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Publication numberUS7443785 B2
Publication typeGrant
Application numberUS 10/803,139
Publication dateOct 28, 2008
Filing dateMar 17, 2004
Priority dateMar 17, 2004
Fee statusPaid
Also published asCN1926813A, CN100568838C, DE602004020811D1, EP1733508A1, EP1733508B1, US20050207350, WO2005096553A1
Publication number10803139, 803139, US 7443785 B2, US 7443785B2, US-B2-7443785, US7443785 B2, US7443785B2
InventorsLeland Scott Bloebaum
Original AssigneeSony Ericsson Mobile Communications Ab
Export CitationBiBTeX, EndNote, RefMan
External Links: USPTO, USPTO Assignment, Espacenet
Selective error correction for ad hoc networks having multiple communication modes
US 7443785 B2
Abstract
Error control is provided in an ad hoc network having an asynchronous communication mode and a synchronous communication mode. A packet including a header and a payload is received. The header includes a header error check (HEC) computed based on the header. An error indicator is calculated based on the received header. The received payload is forwarded if the calculated error indicator indicates an error free header. The header, only in the synchronous communication mode, is modified based on an error correction table when the calculated error indicator corresponds to a value in the error correction table and the received payload is forwarded. A received packet error is detected in the synchronous communication mode when the calculated error indicator indicates an error in the header and the calculated error indicator does not correspond to a value in the error correction table. A received packet error is detected in the asynchronous communication mode when the calculated error indicates an error in the header.
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Claims(23)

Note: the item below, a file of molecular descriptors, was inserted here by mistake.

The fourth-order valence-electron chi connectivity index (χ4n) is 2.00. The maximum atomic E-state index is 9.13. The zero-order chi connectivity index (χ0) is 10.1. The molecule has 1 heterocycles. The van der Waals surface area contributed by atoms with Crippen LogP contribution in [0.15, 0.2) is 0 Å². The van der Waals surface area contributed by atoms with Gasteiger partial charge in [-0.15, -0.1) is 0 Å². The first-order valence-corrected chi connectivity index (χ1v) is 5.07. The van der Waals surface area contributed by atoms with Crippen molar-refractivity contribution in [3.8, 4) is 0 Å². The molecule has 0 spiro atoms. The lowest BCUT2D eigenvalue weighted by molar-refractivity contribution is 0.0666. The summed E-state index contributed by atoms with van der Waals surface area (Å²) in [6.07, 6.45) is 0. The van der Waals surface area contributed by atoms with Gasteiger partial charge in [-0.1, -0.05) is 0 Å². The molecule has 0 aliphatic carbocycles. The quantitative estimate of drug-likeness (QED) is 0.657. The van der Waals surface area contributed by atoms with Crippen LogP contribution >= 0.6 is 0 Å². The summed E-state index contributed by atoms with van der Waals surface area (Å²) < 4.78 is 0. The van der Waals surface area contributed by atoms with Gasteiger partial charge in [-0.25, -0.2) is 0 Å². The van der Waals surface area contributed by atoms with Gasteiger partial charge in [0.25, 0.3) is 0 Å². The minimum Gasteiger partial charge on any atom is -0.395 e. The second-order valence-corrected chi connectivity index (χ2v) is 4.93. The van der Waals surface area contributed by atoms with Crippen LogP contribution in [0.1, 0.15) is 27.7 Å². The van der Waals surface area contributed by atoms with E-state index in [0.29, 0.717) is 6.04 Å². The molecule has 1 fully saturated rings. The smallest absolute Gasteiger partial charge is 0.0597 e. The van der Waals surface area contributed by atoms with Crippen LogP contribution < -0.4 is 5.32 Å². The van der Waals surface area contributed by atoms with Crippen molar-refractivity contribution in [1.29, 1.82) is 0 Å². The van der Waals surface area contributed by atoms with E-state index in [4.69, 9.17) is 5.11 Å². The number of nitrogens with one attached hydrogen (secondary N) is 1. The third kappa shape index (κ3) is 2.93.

1. A method for error control in an ad hoc network having an asynchronous communication mode and a synchronous communication mode, the method comprising:
receiving a packet including a header and a payload, the header including a header error check (HEC) computed based on the header;
calculating an error indicator based on the received header;
forwarding the received payload if the calculated error indicator indicates an error free header;
modifying the header, only in the synchronous communication mode, based on an error correction table when the calculated error indicator corresponds to a value in the error correction table and forwarding the received payload;
detecting a received packet error in the synchronous communication mode when the calculated error indicator indicates an error in the header and the calculated error indicator does not correspond to a value in the error correction table; and
detecting a received packet error in the asynchronous communication mode when the calculated error indicates an error in the header.
2. The method of claim 1 wherein the error indicator comprises a remainder value.
3. The method of claim 1 wherein the header includes n data bits and wherein the error correction table comprises an n-entry table, each of the entries corresponding to an error in an associated one of the data bits.
4. The method of claim 3 wherein the ad hoc network comprises a Bluetooth compliant network and wherein detecting a received packet error further comprises discarding the received payload.
5. The method of claim 4 wherein the header has an eighteen bit length and wherein the HEC comprises eight bits of the header.
6. The method of claim 4 wherein the received header comprises a repeat coded header and wherein receiving the packet includes demodulating the repeat coded header to provide the header including the HEC.
7. The method of claim 1 wherein detecting a received packet error further comprises discarding the received payload and wherein the header further includes a destination device address and wherein modifying the header comprises determining a destination device address based on the modified header and forwarding the received payload when the determined destination device address corresponds to an expected destination device address and detecting a received packet error and discarding the received payload when the determined destination device address does not correspond to the expected destination device address.
8. The method of claim 1 further comprising:
negotiating a synchronous connection-oriented (SCO) link to establish the synchronous communication mode;
associating a frame time with the SCO link; and
characterizing a packet received at about the frame time as a synchronous communication mode received packet; and
wherein modifying the header, only in the synchronous communication mode, comprises modifying the header only for synchronous communication mode received packets.
9. The method of claim 8 wherein the header further includes a destination device address, the method further comprising:
characterizing packets not received at about the frame time as asynchronous communication mode received packets; and